VP of Operations, Personalized Medicine Coalition
Director of Membership & Development, Personalized Medicine Coalition
When Christina Lewis started dating Zach Haywood, little did she know that the butterflies in her stomach were something more than her feelings for Haywood. After three months of dating, Lewis was diagnosed with rectal cancer.
Lewis admits she was reluctant to discuss her “tummy troubles” with her new boyfriend. “Embarrassment kills many colorectal cancer patients because we tend to wait far longer for a diagnosis,” she says. “Often by the time a diagnosis is reached, it is already too far advanced. Zach is the one who talked me into seeing a gastroenterologist.”
At first, the gastroenterologist thought Lewis had colitis or Crohn’s disease. But after a large tumor blocked her colonoscopy, Lewis was sent to oncologist Manish Bhandari, M.D., at The Christ Hospital Health Network. She was diagnosed with stage 3 rectal cancer at age 34, which is young since most people with colorectal cancers are over age 50.
Bhandari learned that Lewis’ father died of a rare skin cancer in his early 40s. Several members of her father’s family also had cancer. Because of Lewis’ age and multiple cancers in her father’s family, Bhandari suggested a genetic test that might identify the genes driving cancer in Lewis’ body. The test would indicate whether Lewis had Lynch syndrome, a genetic predisposition that makes some people more likely to develop certain forms of cancer.
By seeking to understand the biological characteristics of Lewis’ body that may have been contributing to her disease, Bhandari was employing a cutting-edge approach to healthcare called personalized, or precision, medicine. Personalized medicine is an evolving field in which doctors use diagnostic tests to identify specific biological markers, often genetic, that help determine the medical treatments and procedures that will work best for a specific patient. Personalized medicine is reshaping healthcare for some patients with cancer by giving physicians new tools that can be used to inform more proactive follow-up strategies for cancer survivors and their family members, who may carry similar genetic traits.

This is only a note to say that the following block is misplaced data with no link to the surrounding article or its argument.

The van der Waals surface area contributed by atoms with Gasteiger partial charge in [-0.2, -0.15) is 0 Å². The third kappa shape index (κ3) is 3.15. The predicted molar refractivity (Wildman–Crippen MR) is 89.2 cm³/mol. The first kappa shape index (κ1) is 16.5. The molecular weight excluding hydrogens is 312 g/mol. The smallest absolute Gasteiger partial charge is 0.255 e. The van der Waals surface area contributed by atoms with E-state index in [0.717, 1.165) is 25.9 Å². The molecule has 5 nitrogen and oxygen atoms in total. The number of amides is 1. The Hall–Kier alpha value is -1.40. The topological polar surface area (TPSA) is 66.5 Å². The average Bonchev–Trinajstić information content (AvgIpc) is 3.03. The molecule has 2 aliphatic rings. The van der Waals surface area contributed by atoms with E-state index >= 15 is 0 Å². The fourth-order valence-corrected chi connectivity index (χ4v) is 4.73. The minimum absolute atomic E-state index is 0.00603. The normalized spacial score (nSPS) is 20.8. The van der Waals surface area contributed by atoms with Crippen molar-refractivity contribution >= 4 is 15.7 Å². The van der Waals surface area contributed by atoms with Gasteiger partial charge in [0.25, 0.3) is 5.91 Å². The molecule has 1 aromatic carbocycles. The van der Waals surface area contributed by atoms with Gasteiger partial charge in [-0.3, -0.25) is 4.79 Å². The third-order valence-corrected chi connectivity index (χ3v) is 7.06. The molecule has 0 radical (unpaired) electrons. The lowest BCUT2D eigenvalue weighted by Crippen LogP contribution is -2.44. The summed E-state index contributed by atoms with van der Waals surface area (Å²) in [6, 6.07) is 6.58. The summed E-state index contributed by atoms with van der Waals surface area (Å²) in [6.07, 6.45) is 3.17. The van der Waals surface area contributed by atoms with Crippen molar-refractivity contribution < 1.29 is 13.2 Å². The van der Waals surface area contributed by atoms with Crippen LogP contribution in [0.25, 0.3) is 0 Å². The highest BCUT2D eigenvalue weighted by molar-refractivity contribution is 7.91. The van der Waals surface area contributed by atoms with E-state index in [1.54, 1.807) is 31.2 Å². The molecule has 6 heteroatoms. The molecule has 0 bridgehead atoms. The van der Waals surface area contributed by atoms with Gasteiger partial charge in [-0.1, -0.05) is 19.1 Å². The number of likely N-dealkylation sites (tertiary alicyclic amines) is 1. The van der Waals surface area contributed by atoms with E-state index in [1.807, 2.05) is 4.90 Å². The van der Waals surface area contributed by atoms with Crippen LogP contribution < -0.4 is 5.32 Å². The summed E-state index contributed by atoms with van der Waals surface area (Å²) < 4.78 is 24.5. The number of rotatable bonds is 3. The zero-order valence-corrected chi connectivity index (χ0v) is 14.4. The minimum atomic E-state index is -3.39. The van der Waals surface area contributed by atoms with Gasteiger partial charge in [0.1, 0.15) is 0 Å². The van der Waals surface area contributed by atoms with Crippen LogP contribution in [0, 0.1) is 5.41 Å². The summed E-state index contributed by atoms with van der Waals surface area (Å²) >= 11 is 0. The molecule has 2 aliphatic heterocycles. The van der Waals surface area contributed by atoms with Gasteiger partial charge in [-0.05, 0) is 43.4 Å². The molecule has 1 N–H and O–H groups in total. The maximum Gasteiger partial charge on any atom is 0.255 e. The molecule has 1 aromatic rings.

Lewis, for example, tested positive for Muir-Torre syndrome, a form of Lynch syndrome that is associated with internal cancers, mostly colorectal cancers, and sebaceous (oil gland) skin cancers. The diagnosis explained the cancers in Lewis’ father’s family. It would also guide her follow-up care, because having Muir-Torre syndrome increases a patient’s risk of many types of cancer, including breast cancer, liver cancer, and other gastrointestinal cancers.
After the tumor was removed, Lewis was given the FOLFOX chemotherapy regimen, which was stopped due to troubling side effects. The second treatment regimen, FOLFIRI, was a success. She has been cancer-free for six years, and the discovery of her Lynch syndrome prompted follow-up testing for several of her family members, who now have opportunities to pursue more proactive prevention plans.
“The fact that Dr. Bhandari suspected that the cancers were all connected has literally saved my life, my sister’s life, and very likely my young nephew’s life,” she says. “I spend each day of my bonus time living the life that I choose, and I am now married to Zach, my best friend, and the love of my life.”